Mark Zuckerberg Doesn't Seem Very Sorry or Very Forgiven
Zuckerberg, but notably not Sheryl Sandberg, has at last addressed the Cambridge Analytica scandal but failed to quell the furor.
After days of deafening silence over the Cambridge Analytica scandal that compromised the personal data of 50 million people, Facebook founder and CEO Mark Zuckerberg issued a lengthy post notable for containing no version of the words “sorry” or “apologize.”
“I think we let the community down, and I feel really bad and I’m sorry about that,” he said.
Zuckerberg, but notably not yet Facebook COO Sheryl Sandberg, is finally addressing that latest and loudest development in the long-unfolding story of Facebook’s role in spreading inflammatory misinformation during the 2016 election. Much of what Zuckerberg has to say is about deflecting blame -- in this specific incident back on to Cambridge Analytica for misappropriating data and allegedly lying about having destroyed it -- and fending off demands that he testify before Congress, telling Recode he is “open to doing it” if he is the “right [person]” to do so.
Congress seems confident he is.
“This isn’t going to cut it,” David Cicilline, a Democratic U.S. representative from Rhode Island, said in a Facebook post responding to the CEO’s statement. “Mark Zuckerberg needs to testify before Congress.”
Similar exasperation was voiced by lawmakers in both the U.K. and the EU which, unlike the U.S., both have strong data protections written into law, and neither Zuckerberg nor Facebook could be much comforted by media reaction to him finally speaking up. A searing Bloomberg article accused Facebook of “playing the victim’’ while Politico pointedly headlined “Zuckerberg and Sandberg lean out,’’ speculating the Cambridge Analytica scandal could put an end to the notion of either Zuckerberg or Sandberg running for president.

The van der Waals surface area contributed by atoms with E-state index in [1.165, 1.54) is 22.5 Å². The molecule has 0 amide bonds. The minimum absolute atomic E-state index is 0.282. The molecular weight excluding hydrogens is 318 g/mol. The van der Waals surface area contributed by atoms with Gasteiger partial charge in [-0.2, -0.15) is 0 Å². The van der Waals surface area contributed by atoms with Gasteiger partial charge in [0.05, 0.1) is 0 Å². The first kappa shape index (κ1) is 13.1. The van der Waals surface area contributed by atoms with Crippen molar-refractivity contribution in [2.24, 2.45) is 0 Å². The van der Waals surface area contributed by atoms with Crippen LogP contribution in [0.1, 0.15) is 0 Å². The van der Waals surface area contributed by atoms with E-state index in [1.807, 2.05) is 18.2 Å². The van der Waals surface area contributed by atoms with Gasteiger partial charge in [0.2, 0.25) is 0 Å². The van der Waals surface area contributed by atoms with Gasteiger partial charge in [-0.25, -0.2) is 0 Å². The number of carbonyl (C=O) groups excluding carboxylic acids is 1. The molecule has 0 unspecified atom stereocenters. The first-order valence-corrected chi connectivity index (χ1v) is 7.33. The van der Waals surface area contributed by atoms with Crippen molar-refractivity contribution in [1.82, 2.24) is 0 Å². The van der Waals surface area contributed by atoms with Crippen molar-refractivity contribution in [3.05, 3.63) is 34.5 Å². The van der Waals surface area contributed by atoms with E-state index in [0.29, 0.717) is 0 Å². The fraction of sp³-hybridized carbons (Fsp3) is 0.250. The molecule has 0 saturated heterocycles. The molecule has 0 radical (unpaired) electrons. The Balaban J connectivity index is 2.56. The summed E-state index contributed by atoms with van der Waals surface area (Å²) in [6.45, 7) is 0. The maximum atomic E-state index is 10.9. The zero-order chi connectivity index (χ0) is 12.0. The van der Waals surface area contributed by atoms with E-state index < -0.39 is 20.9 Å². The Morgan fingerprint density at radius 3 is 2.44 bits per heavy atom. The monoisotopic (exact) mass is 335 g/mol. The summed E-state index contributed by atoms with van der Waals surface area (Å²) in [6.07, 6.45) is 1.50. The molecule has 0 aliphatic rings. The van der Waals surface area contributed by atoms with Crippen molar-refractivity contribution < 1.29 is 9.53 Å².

Facebook, like the tech industry as a whole, has been lightly regulated for years in the U.S., but Zuckerberg, in perhaps his most newsworthy comment on the Cambridge Analytica fallout, said he is not uniformly opposed to regulation. “I’m actually not sure we shouldn’t be regulated,” he told CNN. “I think the question more is what is the right regulation rather than should we be regulated.”
Largely overshadowed by Zuckerberg’s whirlwind semi-apology tour was the overwhelming passage in the Senate of a bill to hold websites, such as the notorious Backpages.com, liable for promoting sex trafficking. The legislation had been fought by the internet trade groups on the grounds of it peeling back the “safe harbor’’ provision of the 1996 Communications Decency Act, which Backpages used successfully to avoid prosecution.
Paul Gallant, an analyst at Cowen, told The New York Times the legislation is “cracking the door open to broader platform liability for other types of content. Today it’s sex trafficking and down the road, it’s content from foreign governments.”
Whatever comes next, it seems the fallout from the 2016 election includes a fall from grace for Facebook, the behemoth of social media. In a searing article on Vox bluntly titled “The Case Against Facebook,” writer Matthew Yglesias compares Facebook to alcohol and cigarettes for the harm its product does, adding that Facebook’s “core function makes people lonely and sad.’’
“The good news,” he wrote, “is that the executives have already made a lot of money and the workers have valuable, in-demand job skills. You could shut the whole thing down tomorrow and everyone would be fine.”
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